Royals Re-Sign Jason Frasor, Trade Aaron Crow to Marlins


Mandatory Credit: Kyle Terada-USA TODAY Sports

The Royals have announced that they’ve re-signed right-handed reliever Jason Frasor to a one-year deal, with a mutual option for 2016. The 37-year old threw 17.2 innings for Kansas City this year, with a 1.53 ERA and more than 8 strikeouts per 9 innings. Ken Rosenthal reports the team has also sent Aaron Crow to Miami for left-handed pitcher Brian Flynn and right-handed pitcher Reid Redman.

The club acquired Frasor from the Rangers in July, in exchange for reliever Spencer Patton, and Frasor became a reliable member of the middle of the Royals’ bullpen. After the Cerberus of Greg Holland, Wade Davis, and Kelvin Herrera, the Royals struggled to find consistency, and Frasor filled that role admirably. He also made the postseason roster, throwing another 5.1 innings with just 1 run allowed.

In his career, Frasor has a 3.59 ERA in 618.2 innings, along with 8.6 K/9 and 3.9 BB/9. Despite pitching most of his career in the AL East, he’s done a great job of limiting the long ball, with only 0.8 home runs allowed per 9 innings.

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Although Frasor throws a fastball and slider, he still has had success against left-handed batters, thanks to his splitfinger pitch. In his career, Frasor’s held lefties to a .217 average with a .287 slugging percentage off of his splitter, and overall in his career, left-handed hitters have a .311 wOBA against him. That’s not elite by any means, but his platoon splits aren’t drastic enough to only have him face righties. Frasor gives the Royals a legitimate middle reliever who can handle most batters, regardless of which side of the batter’s box they’re in.

Frasor’s return obviously made Aaron Crow even more expendable than he was when I wrote about him previously this offseason. Frasor will only be making $1.25 million in 2015, although he can earn performance bonuses of up to $500,000. His mutual option is worth $2 million, and the buyout for the option is only $550,000. In other words, Frasor will make less money than Crow, while almost certainly pitching more effectively. Crow was going to be the 6th-best arm in the bullpen, at best, so sending him elsewhere was absolutely the right move.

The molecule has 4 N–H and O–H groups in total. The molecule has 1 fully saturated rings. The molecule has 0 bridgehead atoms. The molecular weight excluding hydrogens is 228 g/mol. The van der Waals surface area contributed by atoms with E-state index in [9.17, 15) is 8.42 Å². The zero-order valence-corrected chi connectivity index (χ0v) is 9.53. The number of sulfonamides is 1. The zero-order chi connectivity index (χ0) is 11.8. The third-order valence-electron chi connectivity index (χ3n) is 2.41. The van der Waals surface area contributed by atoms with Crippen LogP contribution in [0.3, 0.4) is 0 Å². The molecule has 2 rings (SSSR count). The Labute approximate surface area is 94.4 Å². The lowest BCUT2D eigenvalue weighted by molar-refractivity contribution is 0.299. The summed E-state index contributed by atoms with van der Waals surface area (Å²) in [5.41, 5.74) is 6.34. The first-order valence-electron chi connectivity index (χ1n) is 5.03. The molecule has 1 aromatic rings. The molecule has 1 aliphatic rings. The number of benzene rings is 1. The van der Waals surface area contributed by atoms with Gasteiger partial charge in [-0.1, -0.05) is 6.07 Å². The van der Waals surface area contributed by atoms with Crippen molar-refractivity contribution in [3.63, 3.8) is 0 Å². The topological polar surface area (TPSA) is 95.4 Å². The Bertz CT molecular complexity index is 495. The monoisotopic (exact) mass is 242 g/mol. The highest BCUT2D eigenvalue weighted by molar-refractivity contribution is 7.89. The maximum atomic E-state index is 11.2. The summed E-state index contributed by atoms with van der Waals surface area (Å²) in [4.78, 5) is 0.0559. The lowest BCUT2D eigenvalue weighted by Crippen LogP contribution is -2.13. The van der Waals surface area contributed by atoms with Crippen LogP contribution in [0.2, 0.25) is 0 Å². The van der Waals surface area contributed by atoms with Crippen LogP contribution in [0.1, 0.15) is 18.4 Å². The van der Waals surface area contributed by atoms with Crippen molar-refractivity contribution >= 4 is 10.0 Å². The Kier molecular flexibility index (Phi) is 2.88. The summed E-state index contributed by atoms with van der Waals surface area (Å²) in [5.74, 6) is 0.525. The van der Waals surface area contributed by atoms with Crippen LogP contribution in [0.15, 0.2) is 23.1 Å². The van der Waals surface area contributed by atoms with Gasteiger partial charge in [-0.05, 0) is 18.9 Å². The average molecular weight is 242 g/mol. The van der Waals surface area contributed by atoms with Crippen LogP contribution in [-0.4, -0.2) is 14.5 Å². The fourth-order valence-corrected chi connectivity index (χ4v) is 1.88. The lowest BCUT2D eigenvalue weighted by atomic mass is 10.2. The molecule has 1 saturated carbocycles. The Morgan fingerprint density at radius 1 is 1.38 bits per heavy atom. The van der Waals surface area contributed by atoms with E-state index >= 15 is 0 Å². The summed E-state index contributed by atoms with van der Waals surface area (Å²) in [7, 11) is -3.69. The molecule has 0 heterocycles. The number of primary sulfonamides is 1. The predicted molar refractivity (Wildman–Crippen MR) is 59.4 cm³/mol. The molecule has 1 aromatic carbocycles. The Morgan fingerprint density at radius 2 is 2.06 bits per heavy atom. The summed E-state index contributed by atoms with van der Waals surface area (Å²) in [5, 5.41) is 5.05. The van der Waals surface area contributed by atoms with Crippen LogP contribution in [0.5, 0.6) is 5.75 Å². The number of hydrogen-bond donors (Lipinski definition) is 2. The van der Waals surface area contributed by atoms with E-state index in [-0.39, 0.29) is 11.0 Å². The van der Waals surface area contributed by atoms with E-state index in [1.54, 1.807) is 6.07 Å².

Crow had an awful 2014, putting up a 4.12 ERA with even worse peripherals. He struck out 5.2 per 9 and walked 3.7, while also giving up 10 home runs in 59 innings. His season merited a demotion to the minors, along with exclusion from the postseason roster, leading to some foolish comments by the University of Missouri grad. It was time for both parties to go in separate directions.

As for Flynn, the 6’7″ lefty is only 24 years old and has a solid minor league track record, though poor results in a small major league sample size. In 520.1 career minor league innings, the Wichita State alumnus has a 3.49 ERA, with 7.4 K/9 and 2.8 BB/9. He throws a fastball and sinker in the low 90s, along with a slider and a curve, although he’ll mix in a changeup a bit more against righties. It doesn’t look like Flynn has a ton of upside, but could provide some rotation depth at least.

Redman was drafted in 2012 as a third baseman, but after his rookie season, he was converted to a pitcher, where he’s had quite a bit of success. He’s been old for his level, but Redman struck out more than a batter per inning, while limiting his walks to 2.1 per 9 in 90 innings of work. Redman throws a fastball that averages about 93 MPH, along with a changeup and slider. He hasn’t pitched above the Double-A level, although he has closing experience already, and could provide even more depth to the bullpen.

Overall, I’m a fan of both moves. Frasor pitched very well for the Royals this season, and if the team does choose to trade off one of it’s closers, Frasor provides quality depth to help bridge the gap once again. Considering Crow was a non-tender candidate, getting anything in return for him is a big plus, and both pieces coming back to the Royals could be somewhat valuable in some role, either in 2015 or beyond.

Depth is such an important thing to have, and even though neither of these moves are terribly flashy, the Royals wanted to maintain their great bullpen. Today, they helped bolster that unit by bringing back an affordable and productive part of it from this season, and unloading a replaceable pitcher for a pair of arms with some potential.